The three caribou that are apart from the group as they cross the river are more noticeable and seem to be more isolated, as they contrast with the clear main line. Their bodies seem to be pointed toward the group, which could indicate movement in that direction or simply their awareness that they are part of this larger group. Below the river, the two lines continue downward at a slight diagonal and out of the picture frame.

     There is a line of five caribou emerging from the bottom left corner that seems to be swooping down and possibly then upward, creating a “U” like shape. Since there are so few caribou in this group, they could blend into the landscape and be overlooked. They emerge into the photograph on a patch of white, adding to the isolation that this group exhibits.

     All of the caribou resemble ants, possibly invoking the idea of looking at something very small. One may be inspired to think of the connectivity of all things, big and small, as they move throughout the environment. The paths the caribou create seem to be deliberate, as they follow each other in line; we are unable to tell what is really happening without the element of time passing. This photograph captures one moment in the lives of these animals, marking this moment as important and leading us to question where they are headed and why. 

A Rubbery Contemplation

The Penitent MagdalenGeorges de La Tour  (French, Vic-sur-Seille 1593–1653 Lunéville), The Metropolitan Museum of Art, New York

The Penitent Magdalen
Georges de La Tour (French, Vic-sur-Seille 1593–1653 Lunéville), The Metropolitan Museum of Art, New York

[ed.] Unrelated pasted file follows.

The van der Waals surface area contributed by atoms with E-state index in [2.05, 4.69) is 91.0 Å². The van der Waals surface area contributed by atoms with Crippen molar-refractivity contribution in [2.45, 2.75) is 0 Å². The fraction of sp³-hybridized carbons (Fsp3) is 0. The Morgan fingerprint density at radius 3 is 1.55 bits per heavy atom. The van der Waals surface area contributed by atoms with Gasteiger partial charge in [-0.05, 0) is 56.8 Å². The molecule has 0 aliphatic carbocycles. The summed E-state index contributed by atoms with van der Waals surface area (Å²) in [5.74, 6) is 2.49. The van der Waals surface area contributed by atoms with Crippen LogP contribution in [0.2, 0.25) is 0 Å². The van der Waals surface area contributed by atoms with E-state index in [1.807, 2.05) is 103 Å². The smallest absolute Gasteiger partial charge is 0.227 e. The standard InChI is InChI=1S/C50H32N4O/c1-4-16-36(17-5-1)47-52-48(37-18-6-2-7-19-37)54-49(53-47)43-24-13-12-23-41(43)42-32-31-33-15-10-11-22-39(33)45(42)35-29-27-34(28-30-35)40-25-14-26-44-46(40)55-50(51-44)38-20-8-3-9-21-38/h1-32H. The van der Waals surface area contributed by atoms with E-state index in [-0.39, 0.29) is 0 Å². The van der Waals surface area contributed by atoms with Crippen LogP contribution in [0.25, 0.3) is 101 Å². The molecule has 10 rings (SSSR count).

The Metropolitan Museum of Art’s The Penitent Magdalen, painted by the French artist Georges de La Tour, depicts the biblical figure Mary Magdalen in a contemplative state. The symbols that surround her and the painterly style that La Tour uses to construct her body and the setting she resides in denote the story of Mary Magdalen’s conversion and penance as she chooses to reject sin and follow Christ. This subject is represented through weighty forms, as light is used to dramatize the scene. Georges de La Tour used his style of painting while employing symbols to communicate the theme of reflection in this painting.

Little is known of this painting’s early provenance. It’s location was first documented in 1890, when it was housed in a private collection bordering the Lorraine in France. The son of the private collectors moved it to Côte d’Or in 1920, where it remained until it was sold to the Galerie Heim in Paris in 1963. In 1978 Mr. and Mrs. Charles Wrightsman both bought the painting and gave it to the Metropolitan Museum of Art. (“Metropolitan Museum of Art”)

Georges de La Tour painted many religious scenes that appealed to the followers of Catholicism, the dominant religion in France in the early 17th Century. French art remained under the influence of Flanders and Italy as they were recovering from religious wars. La Tour’s work was popular during his lifetime and then forgotten about until the 1930’s, when French art historians began to explore the roots of 19th Century Realism. (Sutherland Harris 277-278)